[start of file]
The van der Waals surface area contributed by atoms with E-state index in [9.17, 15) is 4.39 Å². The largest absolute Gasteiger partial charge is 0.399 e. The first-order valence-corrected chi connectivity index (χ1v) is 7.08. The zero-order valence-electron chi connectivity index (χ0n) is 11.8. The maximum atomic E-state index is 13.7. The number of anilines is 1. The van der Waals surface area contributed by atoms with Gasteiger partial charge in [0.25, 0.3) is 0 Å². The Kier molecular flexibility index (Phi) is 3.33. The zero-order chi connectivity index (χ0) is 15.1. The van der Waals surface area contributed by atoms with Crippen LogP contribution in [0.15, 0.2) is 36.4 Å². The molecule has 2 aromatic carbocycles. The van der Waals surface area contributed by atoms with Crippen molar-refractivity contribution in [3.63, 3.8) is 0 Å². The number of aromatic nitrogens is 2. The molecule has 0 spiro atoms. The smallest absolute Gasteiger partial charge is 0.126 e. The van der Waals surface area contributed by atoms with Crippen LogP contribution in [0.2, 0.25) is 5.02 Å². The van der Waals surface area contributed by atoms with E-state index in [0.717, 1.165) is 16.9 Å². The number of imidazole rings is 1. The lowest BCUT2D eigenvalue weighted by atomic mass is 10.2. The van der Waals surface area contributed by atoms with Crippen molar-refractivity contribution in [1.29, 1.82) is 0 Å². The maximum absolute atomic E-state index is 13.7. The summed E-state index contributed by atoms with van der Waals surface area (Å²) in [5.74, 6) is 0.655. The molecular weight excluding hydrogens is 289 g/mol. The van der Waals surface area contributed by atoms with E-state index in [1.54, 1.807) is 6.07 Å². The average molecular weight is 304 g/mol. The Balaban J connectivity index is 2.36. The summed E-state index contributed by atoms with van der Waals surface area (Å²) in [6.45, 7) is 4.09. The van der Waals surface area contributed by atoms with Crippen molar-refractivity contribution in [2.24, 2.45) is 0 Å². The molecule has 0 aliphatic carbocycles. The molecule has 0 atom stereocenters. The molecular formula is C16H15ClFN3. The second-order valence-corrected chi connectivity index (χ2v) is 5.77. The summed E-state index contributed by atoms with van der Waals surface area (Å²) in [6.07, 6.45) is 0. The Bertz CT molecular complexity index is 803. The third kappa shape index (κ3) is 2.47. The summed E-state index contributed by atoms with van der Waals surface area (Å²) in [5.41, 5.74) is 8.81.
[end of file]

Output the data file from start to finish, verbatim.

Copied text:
The van der Waals surface area contributed by atoms with E-state index in [9.17, 15) is 4.39 Å². The largest absolute Gasteiger partial charge is 0.399 e. The first-order valence-corrected chi connectivity index (χ1v) is 7.08. The zero-order valence-electron chi connectivity index (χ0n) is 11.8. The maximum atomic E-state index is 13.7. The number of anilines is 1. The van der Waals surface area contributed by atoms with Gasteiger partial charge in [0.25, 0.3) is 0 Å². The Kier molecular flexibility index (Phi) is 3.33. The zero-order chi connectivity index (χ0) is 15.1. The van der Waals surface area contributed by atoms with Crippen LogP contribution in [0.15, 0.2) is 36.4 Å². The molecule has 2 aromatic carbocycles. The van der Waals surface area contributed by atoms with Crippen molar-refractivity contribution in [3.63, 3.8) is 0 Å². The number of aromatic nitrogens is 2. The molecule has 0 spiro atoms. The smallest absolute Gasteiger partial charge is 0.126 e. The van der Waals surface area contributed by atoms with Crippen LogP contribution in [0.2, 0.25) is 5.02 Å². The van der Waals surface area contributed by atoms with E-state index in [0.717, 1.165) is 16.9 Å². The number of imidazole rings is 1. The lowest BCUT2D eigenvalue weighted by atomic mass is 10.2. The van der Waals surface area contributed by atoms with Crippen molar-refractivity contribution in [1.29, 1.82) is 0 Å². The maximum absolute atomic E-state index is 13.7. The summed E-state index contributed by atoms with van der Waals surface area (Å²) in [5.74, 6) is 0.655. The molecular weight excluding hydrogens is 289 g/mol. The van der Waals surface area contributed by atoms with E-state index in [1.54, 1.807) is 6.07 Å². The average molecular weight is 304 g/mol. The Balaban J connectivity index is 2.36. The summed E-state index contributed by atoms with van der Waals surface area (Å²) in [6.45, 7) is 4.09. The van der Waals surface area contributed by atoms with Crippen molar-refractivity contribution in [2.24, 2.45) is 0 Å². The molecule has 0 aliphatic carbocycles. The molecule has 0 atom stereocenters. The molecular formula is C16H15ClFN3. The second-order valence-corrected chi connectivity index (χ2v) is 5.77. The summed E-state index contributed by atoms with van der Waals surface area (Å²) in [6.07, 6.45) is 0. The Bertz CT molecular complexity index is 803. The third kappa shape index (κ3) is 2.47. The summed E-state index contributed by atoms with van der Waals surface area (Å²) in [5.41, 5.74) is 8.81.